The three top employment websites (in order of daily traffic) are: (1) Indeed.com (2) CareerBuilders and (3) Monster.com.
The first two are essentially classified ads for jobs worldwide. They don’t try to be much more. Think of them as global editions of “Employment Wanted” and “Employment Available” classified ads. You can search for jobs by keyword or geographic location, and you can post your resume online and wait for future employers to contact you.
Monster – the granddaddy of job search engines – tries to be something different.
The site was a success from the day it was created in 1999, helped in no small part by a series of clever and popular Super Bowl ads. Every day, Monster posts more than a million jobs. Tens of millions of job seekers search its database.
What makes Monster unique is its career development and information resources, such as:
- How to Answer Tricky Interview Questions
- 5 Key Steps to Working in Healthcare Administration
- Comparing Job Benefits of the Three Top Hardware Store Employers
5 Essentials of a Law Job Search
A recent Monster post – from senior writer Peter Vogt – outlined five job search essentials:
- A custom-tailored resume. Your resume will be the first impression you make on a potential employer. Tailor yours specifically to the opening. Do your homework. Why are you the perfect match for the job? A cookie-cutter resume will sink to the bottom of the applicant pool. “This is by far the most important step in any job search,” says legal placement director Derrick Brummell. “[A]nd to be honest it’s the step I find candidates mistakenly focusing on least.”
- Networking and relationship building. Employers offer jobs to candidates who are safe bets. A recommendation from someone the employer trusts is worth its weight in gold. Build a potential referral base by getting to know as many lawyers as possible. “Meeting attorneys and developing relationships with them in a relaxed, noninterview setting is a good way to demonstrate that you have initiative and intellectual curiosity,” says Deborah Schneider, coauthor of Should You Really Be a Lawyer? But don’t stop with lawyers. Branch out to others in your social network. Let them know you are looking for work. Ask them for a heads-up if they hear of a promising opportunity.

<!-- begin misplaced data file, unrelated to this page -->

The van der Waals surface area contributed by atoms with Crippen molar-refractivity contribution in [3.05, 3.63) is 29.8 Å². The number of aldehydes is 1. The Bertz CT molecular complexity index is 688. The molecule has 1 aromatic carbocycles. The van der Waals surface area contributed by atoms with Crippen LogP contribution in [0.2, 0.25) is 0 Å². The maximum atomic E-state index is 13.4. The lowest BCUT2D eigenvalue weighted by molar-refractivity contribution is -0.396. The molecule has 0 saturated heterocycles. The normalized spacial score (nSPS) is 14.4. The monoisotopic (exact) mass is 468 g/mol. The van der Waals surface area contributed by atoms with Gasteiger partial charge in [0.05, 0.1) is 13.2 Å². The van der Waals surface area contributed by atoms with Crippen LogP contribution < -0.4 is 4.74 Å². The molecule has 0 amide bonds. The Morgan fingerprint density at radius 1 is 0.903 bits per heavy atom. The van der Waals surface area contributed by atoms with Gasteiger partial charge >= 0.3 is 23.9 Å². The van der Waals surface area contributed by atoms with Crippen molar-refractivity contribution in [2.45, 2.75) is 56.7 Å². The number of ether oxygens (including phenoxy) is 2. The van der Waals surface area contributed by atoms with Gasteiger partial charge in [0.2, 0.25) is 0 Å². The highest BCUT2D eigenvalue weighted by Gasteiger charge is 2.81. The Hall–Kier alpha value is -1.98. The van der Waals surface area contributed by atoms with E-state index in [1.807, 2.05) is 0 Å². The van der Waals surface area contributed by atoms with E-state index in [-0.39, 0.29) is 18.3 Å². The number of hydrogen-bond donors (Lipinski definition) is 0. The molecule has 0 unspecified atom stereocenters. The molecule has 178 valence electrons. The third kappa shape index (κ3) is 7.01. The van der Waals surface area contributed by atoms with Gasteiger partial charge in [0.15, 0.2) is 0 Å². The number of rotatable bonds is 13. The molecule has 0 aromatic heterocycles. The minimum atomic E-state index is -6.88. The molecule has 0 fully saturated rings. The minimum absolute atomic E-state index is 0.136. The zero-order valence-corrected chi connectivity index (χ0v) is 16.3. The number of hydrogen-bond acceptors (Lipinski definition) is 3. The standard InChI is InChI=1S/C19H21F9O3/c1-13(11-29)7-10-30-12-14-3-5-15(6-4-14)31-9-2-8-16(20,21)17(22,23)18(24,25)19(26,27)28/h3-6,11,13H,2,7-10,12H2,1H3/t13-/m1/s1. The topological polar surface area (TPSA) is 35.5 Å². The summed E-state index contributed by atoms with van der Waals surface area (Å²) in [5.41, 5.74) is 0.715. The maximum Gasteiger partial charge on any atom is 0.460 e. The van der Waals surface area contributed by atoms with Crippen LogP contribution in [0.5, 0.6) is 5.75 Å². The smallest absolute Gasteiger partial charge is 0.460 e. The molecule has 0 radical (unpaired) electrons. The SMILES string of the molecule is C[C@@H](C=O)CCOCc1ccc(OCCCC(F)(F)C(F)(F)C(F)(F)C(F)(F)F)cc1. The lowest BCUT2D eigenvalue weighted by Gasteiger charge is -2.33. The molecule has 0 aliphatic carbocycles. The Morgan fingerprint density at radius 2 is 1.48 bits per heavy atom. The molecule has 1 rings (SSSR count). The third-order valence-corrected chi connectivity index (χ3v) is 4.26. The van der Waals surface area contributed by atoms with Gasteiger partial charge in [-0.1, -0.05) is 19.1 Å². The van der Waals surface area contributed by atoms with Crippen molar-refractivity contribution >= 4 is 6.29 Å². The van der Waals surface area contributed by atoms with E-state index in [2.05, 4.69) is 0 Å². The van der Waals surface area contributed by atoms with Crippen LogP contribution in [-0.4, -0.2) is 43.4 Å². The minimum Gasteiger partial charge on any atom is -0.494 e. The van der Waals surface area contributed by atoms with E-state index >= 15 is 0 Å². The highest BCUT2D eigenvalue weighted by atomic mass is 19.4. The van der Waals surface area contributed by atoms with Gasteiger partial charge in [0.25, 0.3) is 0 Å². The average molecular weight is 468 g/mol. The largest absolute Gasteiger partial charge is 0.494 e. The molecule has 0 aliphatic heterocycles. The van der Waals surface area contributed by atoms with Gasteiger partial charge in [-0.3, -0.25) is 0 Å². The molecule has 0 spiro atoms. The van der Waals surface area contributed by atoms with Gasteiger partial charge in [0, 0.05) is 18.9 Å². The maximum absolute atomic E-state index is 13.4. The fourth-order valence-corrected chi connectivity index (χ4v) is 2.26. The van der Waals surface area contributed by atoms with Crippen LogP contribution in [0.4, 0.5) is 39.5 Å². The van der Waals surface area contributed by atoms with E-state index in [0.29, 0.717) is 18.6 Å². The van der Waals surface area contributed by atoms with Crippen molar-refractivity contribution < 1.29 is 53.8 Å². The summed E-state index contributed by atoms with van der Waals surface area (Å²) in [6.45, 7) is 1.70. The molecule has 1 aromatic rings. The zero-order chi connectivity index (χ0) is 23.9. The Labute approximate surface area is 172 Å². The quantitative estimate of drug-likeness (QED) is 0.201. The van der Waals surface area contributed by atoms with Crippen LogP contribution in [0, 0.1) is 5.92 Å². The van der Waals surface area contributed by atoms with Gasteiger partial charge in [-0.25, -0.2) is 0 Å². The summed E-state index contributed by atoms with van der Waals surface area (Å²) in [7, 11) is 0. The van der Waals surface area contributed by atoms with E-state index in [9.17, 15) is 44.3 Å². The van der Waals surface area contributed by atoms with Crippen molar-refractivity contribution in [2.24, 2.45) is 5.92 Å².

- Purposeful targeting. Don’t take a scattershot approach of flinging resumes and applications at any job that comes along. “There are tools such as Martindale that allow you to conduct searches on law firms by practice area, size and location,” says Brummell. “You can then generate a list of options that fit your criteria, go to their websites and pursue suitable positions at those firms.”
- Faithful follow-up. Many candidates lose out because they don’t take the time to follow up an interview or resume-submission with a phone call or email. Better yet: send a hand-written note.
- Tapping available help. When was the last time you paid a visit to your law school’s career center? Your future might well be waiting for you there. “[M]eet with a career counselor who can help you refine your job search strategy, review your resume, create a networking game plan and offer support throughout the process – so that your job search is less stressful and more effective,” Schneider says.
Have you used an online job search engine? Which ones have paid off? Send us a comment.
- Indeed.com http://www.indeed.com/
- CareerBuilders http://www.careerbuilder.com/
- Monster.com http://career-advice.monster.com/job-search/getting-started/5-legal-job-search-essentials/article.aspx
Jay Reeves a/k/a The Risk Man is an attorney who has practiced North Carolina and South Carolina. Formerly he was Legal Editor at Lawyers Weekly and Risk Manager at Lawyers Mutual. Contact him at firstname.lastname@example.org.